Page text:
4) Cortisol causes vasoconstriction, which means increased blood pressure. Someone in the later stages of adrenal fatigue, as cortisol declines will probably have chronically low blood pressure. (But I didn't. I had HIGH blood pressure when my cortisol was almost at zero. The lab result of my salivary cortisol test was the lowest they'd ever seen at that doctor's office.)

Now you know why they call cortisol the hormone of death.

TREATMENT

This all sounds really horrible so far, right? So why aren't we able to go to our regular traditional neighborhood doctor and get treated for it?

1) There is no diagnostic code (what doctors are constrained by thanks to health insurance companies) for adrenal fatigue. The closest thing is Addison's Disease, a much more serious and rare disease where the adrenals underproduce cortisol (usually due to extreme things like overuse of steroids, surgical removal of adrenal glands or other extreme strain on the adrenal glands.) Based on the symptoms I listed in Part 2 of this blog series, yet knowing I don't have Addison's disease, wouldn't you definitely say I needed help from a doctor? All I got was a head shake and maybe some rolled eyes. This is why you need to find an integrative physician.

2) When a doctor does give you a test to check your cortisol levels, they will only give you a blood test. Many believe that blood tests for cortisol (and thyroid and sex hormones, too, for that matter) are less accurate. What you want is a salivary cortisol test. Blood tests measure the cortisol level in the bloodstream. Hormones like cortisol don't perform in the bloodstream. They act on the tissue level at their target sites. Saliva testing is better because it measures the level of hormone not bound to blood proteins. (More information can be found in this book.) There is no way of knowing simply by looking at your symptoms whether your cortisol is too high or too low. Symptoms of high cortisol versus low cortisol are extremely similar. The best thing to do is ask for a salivary cortisol test and see exactly where you are at.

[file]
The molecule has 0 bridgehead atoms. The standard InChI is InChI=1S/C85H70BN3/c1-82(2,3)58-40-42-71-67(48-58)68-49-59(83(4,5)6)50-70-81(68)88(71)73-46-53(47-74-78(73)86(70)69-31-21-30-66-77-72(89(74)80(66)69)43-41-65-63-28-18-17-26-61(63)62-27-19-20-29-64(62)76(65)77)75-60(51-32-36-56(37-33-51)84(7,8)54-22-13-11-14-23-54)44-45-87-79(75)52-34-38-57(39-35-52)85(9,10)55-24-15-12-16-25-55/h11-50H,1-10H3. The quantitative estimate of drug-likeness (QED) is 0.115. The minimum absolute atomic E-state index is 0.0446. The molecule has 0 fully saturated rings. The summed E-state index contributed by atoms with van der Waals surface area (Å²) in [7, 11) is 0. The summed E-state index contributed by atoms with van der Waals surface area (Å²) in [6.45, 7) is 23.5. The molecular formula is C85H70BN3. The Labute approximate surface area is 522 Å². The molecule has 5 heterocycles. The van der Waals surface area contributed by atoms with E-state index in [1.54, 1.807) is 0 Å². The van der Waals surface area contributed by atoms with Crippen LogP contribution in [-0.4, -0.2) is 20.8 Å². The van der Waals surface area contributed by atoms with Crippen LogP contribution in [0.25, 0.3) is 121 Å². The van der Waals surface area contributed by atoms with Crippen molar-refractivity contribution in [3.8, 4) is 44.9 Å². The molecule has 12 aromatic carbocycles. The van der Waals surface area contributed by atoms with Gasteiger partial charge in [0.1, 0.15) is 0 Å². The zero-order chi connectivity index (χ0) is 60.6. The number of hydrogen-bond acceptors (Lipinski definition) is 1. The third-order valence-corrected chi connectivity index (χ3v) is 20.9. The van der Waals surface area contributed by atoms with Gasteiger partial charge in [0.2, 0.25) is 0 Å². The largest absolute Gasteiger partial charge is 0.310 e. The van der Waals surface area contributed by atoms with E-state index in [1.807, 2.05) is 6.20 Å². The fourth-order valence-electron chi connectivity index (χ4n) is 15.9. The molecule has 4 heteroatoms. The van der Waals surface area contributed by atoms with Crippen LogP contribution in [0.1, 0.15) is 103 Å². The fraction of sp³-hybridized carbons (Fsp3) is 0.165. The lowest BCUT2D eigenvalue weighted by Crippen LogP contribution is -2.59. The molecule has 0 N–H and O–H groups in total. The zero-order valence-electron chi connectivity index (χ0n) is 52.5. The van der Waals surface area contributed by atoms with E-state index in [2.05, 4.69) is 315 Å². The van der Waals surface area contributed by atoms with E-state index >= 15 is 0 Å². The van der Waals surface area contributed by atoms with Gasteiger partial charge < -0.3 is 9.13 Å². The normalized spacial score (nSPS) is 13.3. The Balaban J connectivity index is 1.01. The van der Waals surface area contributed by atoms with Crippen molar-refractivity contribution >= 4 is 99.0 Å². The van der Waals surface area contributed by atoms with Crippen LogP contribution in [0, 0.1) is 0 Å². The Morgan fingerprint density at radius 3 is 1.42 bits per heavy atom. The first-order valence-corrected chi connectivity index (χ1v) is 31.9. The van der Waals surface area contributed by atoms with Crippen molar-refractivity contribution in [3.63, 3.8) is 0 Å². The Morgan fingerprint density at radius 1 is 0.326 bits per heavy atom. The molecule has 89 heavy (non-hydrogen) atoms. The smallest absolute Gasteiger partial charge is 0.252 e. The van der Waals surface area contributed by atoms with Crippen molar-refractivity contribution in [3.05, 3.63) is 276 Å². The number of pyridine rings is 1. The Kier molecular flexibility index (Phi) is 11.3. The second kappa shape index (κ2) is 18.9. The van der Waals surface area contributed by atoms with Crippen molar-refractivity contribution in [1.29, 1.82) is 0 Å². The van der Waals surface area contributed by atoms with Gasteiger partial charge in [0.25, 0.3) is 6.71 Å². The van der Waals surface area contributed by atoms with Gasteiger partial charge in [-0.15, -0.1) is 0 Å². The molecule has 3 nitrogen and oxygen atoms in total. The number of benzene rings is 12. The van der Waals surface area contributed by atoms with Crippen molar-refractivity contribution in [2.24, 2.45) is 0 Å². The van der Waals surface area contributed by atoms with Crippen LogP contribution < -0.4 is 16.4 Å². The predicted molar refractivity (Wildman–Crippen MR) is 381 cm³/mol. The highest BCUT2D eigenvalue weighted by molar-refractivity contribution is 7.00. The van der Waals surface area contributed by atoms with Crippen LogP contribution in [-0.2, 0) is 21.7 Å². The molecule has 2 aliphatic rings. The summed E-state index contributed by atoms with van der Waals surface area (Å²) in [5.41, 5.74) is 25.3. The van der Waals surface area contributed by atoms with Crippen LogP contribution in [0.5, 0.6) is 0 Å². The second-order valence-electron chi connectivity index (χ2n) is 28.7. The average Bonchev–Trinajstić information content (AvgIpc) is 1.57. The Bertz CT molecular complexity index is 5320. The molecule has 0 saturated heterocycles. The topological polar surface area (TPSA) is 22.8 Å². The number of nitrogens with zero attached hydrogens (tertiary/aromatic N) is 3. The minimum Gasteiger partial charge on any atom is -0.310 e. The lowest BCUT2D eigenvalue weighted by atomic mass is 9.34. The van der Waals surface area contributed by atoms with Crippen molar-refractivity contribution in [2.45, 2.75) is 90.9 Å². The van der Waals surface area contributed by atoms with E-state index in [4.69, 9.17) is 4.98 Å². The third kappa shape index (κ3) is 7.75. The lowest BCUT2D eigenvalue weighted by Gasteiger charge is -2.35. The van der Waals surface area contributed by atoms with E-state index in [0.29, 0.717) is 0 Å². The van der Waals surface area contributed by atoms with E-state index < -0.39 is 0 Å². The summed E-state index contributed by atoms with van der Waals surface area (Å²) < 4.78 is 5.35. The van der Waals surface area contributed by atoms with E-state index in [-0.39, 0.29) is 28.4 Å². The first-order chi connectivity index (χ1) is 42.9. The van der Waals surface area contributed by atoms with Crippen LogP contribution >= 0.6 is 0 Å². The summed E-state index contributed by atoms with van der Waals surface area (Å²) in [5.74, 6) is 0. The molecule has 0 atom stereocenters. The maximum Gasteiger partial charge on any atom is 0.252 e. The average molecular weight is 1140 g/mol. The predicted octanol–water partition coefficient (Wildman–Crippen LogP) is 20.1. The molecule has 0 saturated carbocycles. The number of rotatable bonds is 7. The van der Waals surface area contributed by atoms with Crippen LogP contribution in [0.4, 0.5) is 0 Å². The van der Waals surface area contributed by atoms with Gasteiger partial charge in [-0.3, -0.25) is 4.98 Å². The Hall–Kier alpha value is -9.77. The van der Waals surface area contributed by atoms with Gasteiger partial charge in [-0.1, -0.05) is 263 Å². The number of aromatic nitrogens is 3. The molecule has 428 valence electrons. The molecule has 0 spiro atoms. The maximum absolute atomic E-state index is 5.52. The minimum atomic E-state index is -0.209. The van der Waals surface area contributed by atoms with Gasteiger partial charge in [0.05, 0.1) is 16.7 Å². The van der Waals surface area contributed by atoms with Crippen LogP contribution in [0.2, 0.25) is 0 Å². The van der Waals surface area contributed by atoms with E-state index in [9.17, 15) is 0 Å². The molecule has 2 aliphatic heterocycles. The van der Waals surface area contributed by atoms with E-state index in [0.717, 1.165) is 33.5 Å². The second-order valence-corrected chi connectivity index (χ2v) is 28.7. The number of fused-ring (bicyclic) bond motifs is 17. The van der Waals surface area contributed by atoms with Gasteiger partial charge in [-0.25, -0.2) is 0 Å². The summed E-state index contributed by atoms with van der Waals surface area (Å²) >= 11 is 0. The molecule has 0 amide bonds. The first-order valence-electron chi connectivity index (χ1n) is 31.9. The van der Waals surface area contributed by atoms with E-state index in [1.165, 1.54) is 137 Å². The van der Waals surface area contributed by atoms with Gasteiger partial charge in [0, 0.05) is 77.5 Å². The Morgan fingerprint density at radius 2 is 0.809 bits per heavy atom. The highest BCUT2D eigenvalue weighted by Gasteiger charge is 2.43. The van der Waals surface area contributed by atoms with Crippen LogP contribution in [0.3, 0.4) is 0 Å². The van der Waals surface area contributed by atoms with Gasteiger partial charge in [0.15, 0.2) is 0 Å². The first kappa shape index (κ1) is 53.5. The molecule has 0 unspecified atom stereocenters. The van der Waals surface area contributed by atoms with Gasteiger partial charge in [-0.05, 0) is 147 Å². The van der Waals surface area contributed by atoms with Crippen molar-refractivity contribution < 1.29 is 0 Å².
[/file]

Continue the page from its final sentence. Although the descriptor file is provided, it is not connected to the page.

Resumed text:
3) Many believe that natural remedies have been almost eradicated from medical practice because no one gets rich off of them. Natural remedies are definitely the key to getting better from Adrenal Fatigue. Prescription Prednisone (and similar drugs like hydrocorisone, etc.) made me sicker. Non-prescription natural cortisol and adaptogenic herbs have changed my life.

4) There is a clash in the school of thought between integrative physicians and traditional doctors. Traditional doctors are taught in medical school that you can only have a glandular disorder (like adrenal or thyroid) if your lab test results are in a certain specific, narrow range. The "normal" range is so broad, that there are people like me that are told, "You are not sick, you are healthy. Go home." Integrative physicians believe that you can have "a little bit" of a glandular disorder. For example, the MD I see has given me medicine for hypothyroid even though my regular GP tested me and concluded I was normal. My integrative physician looks at more detailed tests, and looks at symptoms, not just lab results.

Note: Instead of doing detailed posts about Hypothyroid and PCOS, I will refer you to these sites for more info. Click here for Hypothyroid. Click here for PCOS.

Stay tuned for more tips on how to cope and heal from these problems.

4 comments:

RebeckerOnline said...

Wow! This is really interesting stuff. I'm going to have to read your other posts about this now.

I've been WAY stressed for about five or six years now. This past year I created a new job for myself at work, which for the most part I love. However, at the same time I moved from a beautiful large personal office into a "cube farm" that they thought was innovative. Because of my role, people pull "drive by cubings" on me all day - asking questions, needing me to come to work out a dispute, wanting to discuss an idea. I've timed it and the longest I'm left alone is two songs on the iPod. And, when I'm not interrupted, I'm anticipating it.

So, it feels like I'm in a constant mode of fight or flight behavior because I'm someone that needs a lot of alone time to think and to perform well.

My weight has taken a hit, I'm completely mentally exhausted a lot, and it impacts other physical symptoms as well. On Fridays I work at home and it is amazing how much I get done and how my body functions normally over the weekend.

Anyway, this is LONG, but will learn more about this. Thanks for sharing!

Mary said...

My dad was also given prednisone. . He had a 2 year autoimmune response to it that caused his muscles to waste away and almost killed him. . . some integrative medicine finally saved his life and 3 years later he is almost back to 100%. Very interesting post.

Natalie C. said...

Rebecca- I feel your pain about the constant stress. I hope you get some relief!

Mary- Wow. How scary. I'm so glad he got something that helped him. Adrenal Fatigue (even without the autoimmune response) actually does eat away at your muscles. Starting with your thigh muscles. This caused me to injure my knee really badly a few years ago!